Marine Protected Areas –no escape from litter
Beaches that lie in or near the network of Marine Protected Areas (MPAs) around the English coast have the same levels of rubbish caused by humans as beaches in unprotected areas.
The types of litter that were found are typical of those regularly picked up and recorded by our dedicated volunteersLauren Eyles,
MCS Beachwatch Manager
Those are the findings of a new study by MCS, the University of Exeter and Natural England which found “no difference” in the amount of this anthropogenic litter present inside and outside MPAs.
The study included 91 Marine Conservation Zones established from 2009 onwards, 256 Special Areas of Conservation (SACs) and 89 Special Protection Areas (for birds). Plastic was the main form of litter found, and “public littering” the most common identifiable source. The research highlights how marine plastic pollution respects no boundaries.
The research, which used data from 25 years of beach clean information collected by MCS volunteers, found MPAs in the South East (Kent) and South West (Cornwall and Devon) had the highest levels of shore-based litter. Regional differences in the items found – such as fishing materials in the South West and debris from sewage around large rivers – demonstrate the need for “locally appropriate management”, the study concludes.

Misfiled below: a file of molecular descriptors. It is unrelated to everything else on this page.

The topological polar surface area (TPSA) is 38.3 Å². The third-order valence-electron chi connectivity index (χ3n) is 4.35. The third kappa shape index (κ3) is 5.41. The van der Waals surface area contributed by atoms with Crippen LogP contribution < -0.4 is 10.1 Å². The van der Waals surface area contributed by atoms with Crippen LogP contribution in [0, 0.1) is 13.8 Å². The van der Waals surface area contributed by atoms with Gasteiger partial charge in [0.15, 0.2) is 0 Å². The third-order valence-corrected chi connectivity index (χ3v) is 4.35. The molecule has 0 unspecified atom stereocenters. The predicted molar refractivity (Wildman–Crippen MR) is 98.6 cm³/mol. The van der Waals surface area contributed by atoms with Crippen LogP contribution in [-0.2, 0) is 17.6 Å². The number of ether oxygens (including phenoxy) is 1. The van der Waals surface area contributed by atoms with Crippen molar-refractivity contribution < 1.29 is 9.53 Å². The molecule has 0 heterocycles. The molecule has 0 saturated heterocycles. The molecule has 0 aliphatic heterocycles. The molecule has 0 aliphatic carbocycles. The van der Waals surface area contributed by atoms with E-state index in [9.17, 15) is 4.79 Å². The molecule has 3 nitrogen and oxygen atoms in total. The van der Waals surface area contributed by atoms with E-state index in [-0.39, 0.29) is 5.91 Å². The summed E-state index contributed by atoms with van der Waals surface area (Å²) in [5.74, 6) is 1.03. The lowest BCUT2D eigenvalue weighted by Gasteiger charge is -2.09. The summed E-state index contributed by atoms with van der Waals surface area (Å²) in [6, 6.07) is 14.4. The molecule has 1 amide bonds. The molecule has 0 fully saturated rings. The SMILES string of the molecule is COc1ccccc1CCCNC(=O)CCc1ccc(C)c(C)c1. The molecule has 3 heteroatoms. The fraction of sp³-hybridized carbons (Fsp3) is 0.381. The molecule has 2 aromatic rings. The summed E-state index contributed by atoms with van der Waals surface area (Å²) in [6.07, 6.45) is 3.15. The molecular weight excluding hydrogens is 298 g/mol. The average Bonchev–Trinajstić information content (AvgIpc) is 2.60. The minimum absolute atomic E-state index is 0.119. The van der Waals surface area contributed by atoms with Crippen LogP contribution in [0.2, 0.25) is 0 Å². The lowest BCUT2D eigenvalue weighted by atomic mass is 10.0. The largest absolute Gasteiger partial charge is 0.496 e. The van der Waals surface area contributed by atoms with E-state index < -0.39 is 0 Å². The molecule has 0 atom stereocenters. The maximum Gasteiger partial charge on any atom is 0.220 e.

Lauren Eyles, MCS Beachwatch Manager, said: “The types of litter that were found are typical of those regularly picked up and recorded by our dedicated volunteers.
“What this study highlights is how long-term data from Beachwatch can provide vital evidence in helping to understand the problem, and that MPAs don’t necessarily protect important habitats and species; an even more powerful message to stop litter at source.”
Dr Sarah Nelms, of the University of Exeter, said the work has shown that MPAs, which often contain sensitive marine habitats and species, are exposed to litter much in the same way as non-protected sites: “MPAs have no physical boundaries so, to protect them from any potential impacts of litter, we need to take a whole-system approach and reduce the overall amount of litter being released into the environment.
“We also need a coordinated approach that considers local nuances, tackling sources of litter that cause specific problems in certain areas.”
Dr Hazel Selley, Marine Specialist from Natural England who commissioned the work, said: “A clean, healthy and biologically diverse marine environment is immensely valuable, for the economy in coastal communities, for our charismatic wildlife and – once we can travel again – for the mental well-being benefits of spending time by the sea.
“As we continue to research the impact of plastics on our marine life and move to eliminate avoidable plastic waste, it’s also clear is that we all have a role to play keeping our beaches and ocean clean.”
The study was funded by Natural England and ExeMPLaR, a multidisciplinary plastics research hub led by the University of Exeter. The paper is published in the Journal Environmental Pollution